Welcome to another installment of this-is-how-things-are-supposed-to-go because it is surprising the number of people who have done this for decades yet do not know how to handle the buying and selling process.
I wrote before about multiple offers and how to potentially handle them, but what happens once you accept? There are a few steps that need to be completed by different people, which is why it is so, so important that you get a competent team together to help you with your transaction. It’s another reason why you may be able to do a For Sale By Owner in other parts of the US, but it’s not a good idea in the city. First, agents are not going to bring people to your sale unless it is so drastically underpriced that it’s worth how much extra work we will need to do. Second, if someone else without an agent comes to buy it, you’re going to have to figure out how to make the transaction go smoothly all on your own. Hint: it won’t happen.
So first things first, you have an accepted offer. Congratulations! Now you need to make a deal sheet. The buyer’s info, the buyer’s agent’s info, and the buyer’s lawyer’s info are all going to be on it, plus the same for the sell side as well as contacts for the building’s management. This along with the details of the sale (cash versus financing, any inclusions like furniture or fixtures that are staying) will be in one place for reference for the lawyers to do their part.
Now, two things should happen at once.
The seller’s lawyer should begin drafting contracts (and this should only take 48 hours AT THE MOST) and send them to the buyer’s lawyer. They will go back and forth until a meeting of the minds is established. If everyone is acting honorably and doing their jobs correctly, the terms were already hammered out in the offer (this is in ‘as-is’ condition; these are the inclusions) this should be relatively painless. And the lawyers should do this BY THEMSELVES, not by cc-ing the owner and buyer on the emails. It’s surprising how many times a deal gets messed up because a lawyer starts including people who should not be part of this process. It’s a lawyer to lawyer thing, and then there are agent-to-agent communications on the side.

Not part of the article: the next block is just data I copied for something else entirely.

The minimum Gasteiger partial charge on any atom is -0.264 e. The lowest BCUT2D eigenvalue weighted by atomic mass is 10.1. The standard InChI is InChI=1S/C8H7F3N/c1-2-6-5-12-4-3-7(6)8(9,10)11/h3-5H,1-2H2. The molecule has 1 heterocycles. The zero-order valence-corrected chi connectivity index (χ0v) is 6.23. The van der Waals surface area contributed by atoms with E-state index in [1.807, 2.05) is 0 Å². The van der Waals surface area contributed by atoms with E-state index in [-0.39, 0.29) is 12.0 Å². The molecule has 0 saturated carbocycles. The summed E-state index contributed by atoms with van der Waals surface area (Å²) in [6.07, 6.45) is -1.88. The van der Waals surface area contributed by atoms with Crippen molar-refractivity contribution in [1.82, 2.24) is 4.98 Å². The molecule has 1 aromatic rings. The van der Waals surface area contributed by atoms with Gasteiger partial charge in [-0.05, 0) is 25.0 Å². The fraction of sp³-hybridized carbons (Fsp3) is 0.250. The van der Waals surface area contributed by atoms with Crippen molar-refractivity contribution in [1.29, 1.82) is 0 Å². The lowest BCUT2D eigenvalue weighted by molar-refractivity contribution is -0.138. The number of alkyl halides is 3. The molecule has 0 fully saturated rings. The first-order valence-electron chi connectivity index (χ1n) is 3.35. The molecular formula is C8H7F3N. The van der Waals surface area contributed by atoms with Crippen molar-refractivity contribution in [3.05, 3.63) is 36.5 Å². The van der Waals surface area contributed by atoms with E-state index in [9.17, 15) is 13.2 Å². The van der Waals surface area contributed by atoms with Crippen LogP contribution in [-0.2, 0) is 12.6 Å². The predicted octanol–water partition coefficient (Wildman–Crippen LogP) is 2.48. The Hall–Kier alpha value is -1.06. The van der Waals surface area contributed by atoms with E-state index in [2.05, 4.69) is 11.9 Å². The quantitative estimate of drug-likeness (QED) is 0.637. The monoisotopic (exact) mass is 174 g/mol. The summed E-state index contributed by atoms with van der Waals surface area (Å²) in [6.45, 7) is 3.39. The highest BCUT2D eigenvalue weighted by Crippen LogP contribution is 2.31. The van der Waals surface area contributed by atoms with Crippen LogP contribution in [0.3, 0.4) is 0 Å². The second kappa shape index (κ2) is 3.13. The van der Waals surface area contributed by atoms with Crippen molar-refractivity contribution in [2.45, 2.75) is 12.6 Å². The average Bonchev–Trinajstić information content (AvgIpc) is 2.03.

The buyer’s lawyer should begin the due diligence. He or she will need to look at the building’s financials, read the minutes, etc. If it’s a co-op he will need to see the offering plan to make sure the number of shares and other info is accurate. He will also work to see if the title is clear so his client isn’t buying something that’s tied up with liens. These documents and the board package info/application should be sent to the buy side by the seller’s agent, who received it from the building’s management. Everyone plays a little role in this!
Normally, after only a couple days the due diligence should be completed and the contracts should be ready. The buyer puts down 10% of the purchase price as “good faith” money and signs, then the seller countersigns, and congratulations again! You’re now in contract!
This is a very simple process if you’re dealing with solid, communicative attorneys, and an absolutely brutal one if you aren’t. As an agent or seller you shouldn’t even have to be involved other than approving the contract and signing. When you build your team you really need to work with someone familiar to your agent so there is a relationship and trust already there. My team has never had an issue with a deal when using trusted attorneys, but every single time someone else get involved we run into problems.
Until contracts are signed, the sell side must continue to show the apartment, because until that money is down there is no actual deal. Everything can fall apart with one misunderstanding or one disagreement. This is also why the more emotional parties (the buyer and seller) should be insulated from this process.
And then once contracts are signed it’s just a process of managing things, like making sure the buyer sends you the board package to approve before submitting to the board. And making sure nothing in the contract is going to expire before closing. And making sure the appraisal comes in right (if using financing).
So go forth and sell, guys! But use someone; don’t try to do it yourself. Because I guarantee it’s going to go Kanye and ALL FALL DOWN.